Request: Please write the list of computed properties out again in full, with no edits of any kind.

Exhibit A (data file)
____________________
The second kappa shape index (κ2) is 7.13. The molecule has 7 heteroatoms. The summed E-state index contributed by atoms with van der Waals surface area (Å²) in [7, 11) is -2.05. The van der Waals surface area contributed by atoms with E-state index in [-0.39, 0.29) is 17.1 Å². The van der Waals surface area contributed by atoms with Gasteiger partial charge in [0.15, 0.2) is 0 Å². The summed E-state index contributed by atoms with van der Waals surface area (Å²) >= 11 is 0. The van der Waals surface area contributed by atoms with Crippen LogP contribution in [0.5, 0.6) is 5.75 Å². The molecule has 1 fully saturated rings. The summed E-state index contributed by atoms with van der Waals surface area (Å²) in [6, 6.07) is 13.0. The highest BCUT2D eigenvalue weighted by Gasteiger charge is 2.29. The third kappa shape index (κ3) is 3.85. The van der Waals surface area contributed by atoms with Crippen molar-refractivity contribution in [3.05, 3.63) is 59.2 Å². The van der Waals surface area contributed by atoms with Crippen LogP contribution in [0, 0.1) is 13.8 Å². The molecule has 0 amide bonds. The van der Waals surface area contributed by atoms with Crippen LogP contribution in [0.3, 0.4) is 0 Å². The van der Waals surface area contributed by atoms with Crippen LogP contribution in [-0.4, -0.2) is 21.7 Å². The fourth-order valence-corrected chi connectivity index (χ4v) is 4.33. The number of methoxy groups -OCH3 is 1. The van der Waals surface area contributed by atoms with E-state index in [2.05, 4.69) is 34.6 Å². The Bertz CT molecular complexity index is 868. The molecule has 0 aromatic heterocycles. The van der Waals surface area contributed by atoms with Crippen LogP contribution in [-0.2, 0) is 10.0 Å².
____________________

The second kappa shape index (κ2) is 7.13. The molecule has 7 heteroatoms. The summed E-state index contributed by atoms with van der Waals surface area (Å²) in [7, 11) is -2.05. The van der Waals surface area contributed by atoms with E-state index in [-0.39, 0.29) is 17.1 Å². The van der Waals surface area contributed by atoms with Gasteiger partial charge in [0.15, 0.2) is 0 Å². The summed E-state index contributed by atoms with van der Waals surface area (Å²) >= 11 is 0. The van der Waals surface area contributed by atoms with Crippen LogP contribution in [0.5, 0.6) is 5.75 Å². The molecule has 1 fully saturated rings. The summed E-state index contributed by atoms with van der Waals surface area (Å²) in [6, 6.07) is 13.0. The highest BCUT2D eigenvalue weighted by Gasteiger charge is 2.29. The third kappa shape index (κ3) is 3.85. The van der Waals surface area contributed by atoms with Crippen molar-refractivity contribution in [3.05, 3.63) is 59.2 Å². The van der Waals surface area contributed by atoms with Crippen LogP contribution in [0, 0.1) is 13.8 Å². The molecule has 0 amide bonds. The van der Waals surface area contributed by atoms with Crippen LogP contribution in [0.3, 0.4) is 0 Å². The van der Waals surface area contributed by atoms with Crippen LogP contribution in [-0.4, -0.2) is 21.7 Å². The fourth-order valence-corrected chi connectivity index (χ4v) is 4.33. The number of methoxy groups -OCH3 is 1. The van der Waals surface area contributed by atoms with E-state index in [2.05, 4.69) is 34.6 Å². The Bertz CT molecular complexity index is 868. The molecule has 0 aromatic heterocycles. The van der Waals surface area contributed by atoms with Crippen LogP contribution in [-0.2, 0) is 10.0 Å².